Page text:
Notes From Party Central

Ben Fink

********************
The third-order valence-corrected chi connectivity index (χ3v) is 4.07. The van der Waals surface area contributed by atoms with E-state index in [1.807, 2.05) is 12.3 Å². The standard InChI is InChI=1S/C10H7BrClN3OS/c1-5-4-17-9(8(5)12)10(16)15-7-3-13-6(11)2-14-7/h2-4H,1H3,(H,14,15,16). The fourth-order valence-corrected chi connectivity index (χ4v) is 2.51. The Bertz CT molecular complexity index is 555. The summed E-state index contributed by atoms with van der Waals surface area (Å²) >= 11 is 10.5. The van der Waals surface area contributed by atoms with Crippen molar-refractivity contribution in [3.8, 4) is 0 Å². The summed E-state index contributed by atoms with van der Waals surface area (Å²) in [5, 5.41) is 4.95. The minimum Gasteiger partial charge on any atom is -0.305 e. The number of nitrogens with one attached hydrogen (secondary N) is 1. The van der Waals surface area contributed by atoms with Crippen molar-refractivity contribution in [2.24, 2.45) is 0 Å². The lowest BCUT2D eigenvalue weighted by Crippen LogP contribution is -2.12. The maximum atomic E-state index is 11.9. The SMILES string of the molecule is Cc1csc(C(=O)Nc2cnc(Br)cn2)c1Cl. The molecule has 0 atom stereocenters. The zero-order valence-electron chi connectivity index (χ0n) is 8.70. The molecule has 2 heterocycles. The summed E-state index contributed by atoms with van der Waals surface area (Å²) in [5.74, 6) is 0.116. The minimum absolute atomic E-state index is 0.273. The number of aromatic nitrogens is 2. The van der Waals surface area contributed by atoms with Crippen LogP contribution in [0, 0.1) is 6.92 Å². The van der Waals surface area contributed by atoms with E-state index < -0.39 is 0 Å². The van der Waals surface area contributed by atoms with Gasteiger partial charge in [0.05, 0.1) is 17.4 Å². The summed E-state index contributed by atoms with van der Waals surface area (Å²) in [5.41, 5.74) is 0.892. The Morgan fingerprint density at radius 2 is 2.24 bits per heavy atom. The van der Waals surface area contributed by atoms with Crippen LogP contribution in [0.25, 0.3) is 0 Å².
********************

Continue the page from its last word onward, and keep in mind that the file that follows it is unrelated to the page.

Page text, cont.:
Savannah, not surprisingly, has its share of highly opinionated party experts. Johnathon Barrett is a native Georgian and an accountant who, with his partner, Tom White, has for more than 20 years been throwing about nine parties a year, from Christmas teas to ten-course feasts. Come spring, he occasionally hosts parties for the city's newest debutantes—effectively the hostesses of tomorrow—and he likes to offer the girls some practical advice: "If you've got a choice between cheap food and cheap liquor, go for the cheap food; people will say, 'She doesn't know any better.' With cheap liquor, they'll say, 'Her husband is cheap.'" Barrett also insists that one should never reply to invitations by phone or, worse, by e-mail. Another maven, Savannah's top caterer, Susan Mason, works by the motto "Never economize on luxury". She believes that party givers should serve several high-end signature dishes at all their events. Her lamb chops, hot crab dip, fried oysters, and crab cakes are perennial best-sellers—but Mason, who notes that she has catered weddings for the same three brides twice each, isn't one to rest on her laurels. She recently constructed five-foot-high strawberry "trees" to use as table centerpieces. "People take their parties seriously in Savannah," she says.